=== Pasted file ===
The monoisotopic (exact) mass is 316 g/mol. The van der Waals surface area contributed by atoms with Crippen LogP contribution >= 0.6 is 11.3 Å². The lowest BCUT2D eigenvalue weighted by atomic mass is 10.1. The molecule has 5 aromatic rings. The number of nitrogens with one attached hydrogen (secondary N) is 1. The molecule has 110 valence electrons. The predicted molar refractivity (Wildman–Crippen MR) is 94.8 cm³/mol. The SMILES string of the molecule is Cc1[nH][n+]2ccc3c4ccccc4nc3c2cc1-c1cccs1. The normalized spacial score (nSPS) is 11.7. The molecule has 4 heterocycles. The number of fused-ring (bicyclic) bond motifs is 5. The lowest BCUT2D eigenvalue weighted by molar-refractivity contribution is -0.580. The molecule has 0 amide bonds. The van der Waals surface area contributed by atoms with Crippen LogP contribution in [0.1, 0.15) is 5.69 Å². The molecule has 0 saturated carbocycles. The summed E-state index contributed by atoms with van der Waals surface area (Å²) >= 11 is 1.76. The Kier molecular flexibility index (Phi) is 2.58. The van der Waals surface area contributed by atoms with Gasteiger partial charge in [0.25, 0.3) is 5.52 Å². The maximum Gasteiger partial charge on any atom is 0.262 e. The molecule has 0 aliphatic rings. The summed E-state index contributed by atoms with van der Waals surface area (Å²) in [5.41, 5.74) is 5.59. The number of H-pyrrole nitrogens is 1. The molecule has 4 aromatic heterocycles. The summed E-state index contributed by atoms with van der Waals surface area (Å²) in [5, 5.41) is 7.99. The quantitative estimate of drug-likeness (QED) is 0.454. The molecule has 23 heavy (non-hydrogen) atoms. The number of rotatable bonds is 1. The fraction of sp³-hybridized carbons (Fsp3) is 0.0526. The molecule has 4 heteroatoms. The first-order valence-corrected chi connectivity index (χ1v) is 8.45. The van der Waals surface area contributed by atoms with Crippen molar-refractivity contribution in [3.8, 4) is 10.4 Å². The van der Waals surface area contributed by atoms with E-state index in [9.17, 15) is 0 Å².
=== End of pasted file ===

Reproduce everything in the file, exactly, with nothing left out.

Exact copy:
The monoisotopic (exact) mass is 316 g/mol. The van der Waals surface area contributed by atoms with Crippen LogP contribution >= 0.6 is 11.3 Å². The lowest BCUT2D eigenvalue weighted by atomic mass is 10.1. The molecule has 5 aromatic rings. The number of nitrogens with one attached hydrogen (secondary N) is 1. The molecule has 110 valence electrons. The predicted molar refractivity (Wildman–Crippen MR) is 94.8 cm³/mol. The SMILES string of the molecule is Cc1[nH][n+]2ccc3c4ccccc4nc3c2cc1-c1cccs1. The normalized spacial score (nSPS) is 11.7. The molecule has 4 heterocycles. The number of fused-ring (bicyclic) bond motifs is 5. The lowest BCUT2D eigenvalue weighted by molar-refractivity contribution is -0.580. The molecule has 0 amide bonds. The van der Waals surface area contributed by atoms with Crippen LogP contribution in [0.1, 0.15) is 5.69 Å². The molecule has 0 saturated carbocycles. The summed E-state index contributed by atoms with van der Waals surface area (Å²) >= 11 is 1.76. The Kier molecular flexibility index (Phi) is 2.58. The van der Waals surface area contributed by atoms with Gasteiger partial charge in [0.25, 0.3) is 5.52 Å². The maximum Gasteiger partial charge on any atom is 0.262 e. The molecule has 0 aliphatic rings. The summed E-state index contributed by atoms with van der Waals surface area (Å²) in [5.41, 5.74) is 5.59. The number of H-pyrrole nitrogens is 1. The molecule has 4 aromatic heterocycles. The summed E-state index contributed by atoms with van der Waals surface area (Å²) in [5, 5.41) is 7.99. The quantitative estimate of drug-likeness (QED) is 0.454. The molecule has 23 heavy (non-hydrogen) atoms. The number of rotatable bonds is 1. The fraction of sp³-hybridized carbons (Fsp3) is 0.0526. The molecule has 4 heteroatoms. The first-order valence-corrected chi connectivity index (χ1v) is 8.45. The van der Waals surface area contributed by atoms with Crippen molar-refractivity contribution in [3.8, 4) is 10.4 Å². The van der Waals surface area contributed by atoms with E-state index in [9.17, 15) is 0 Å².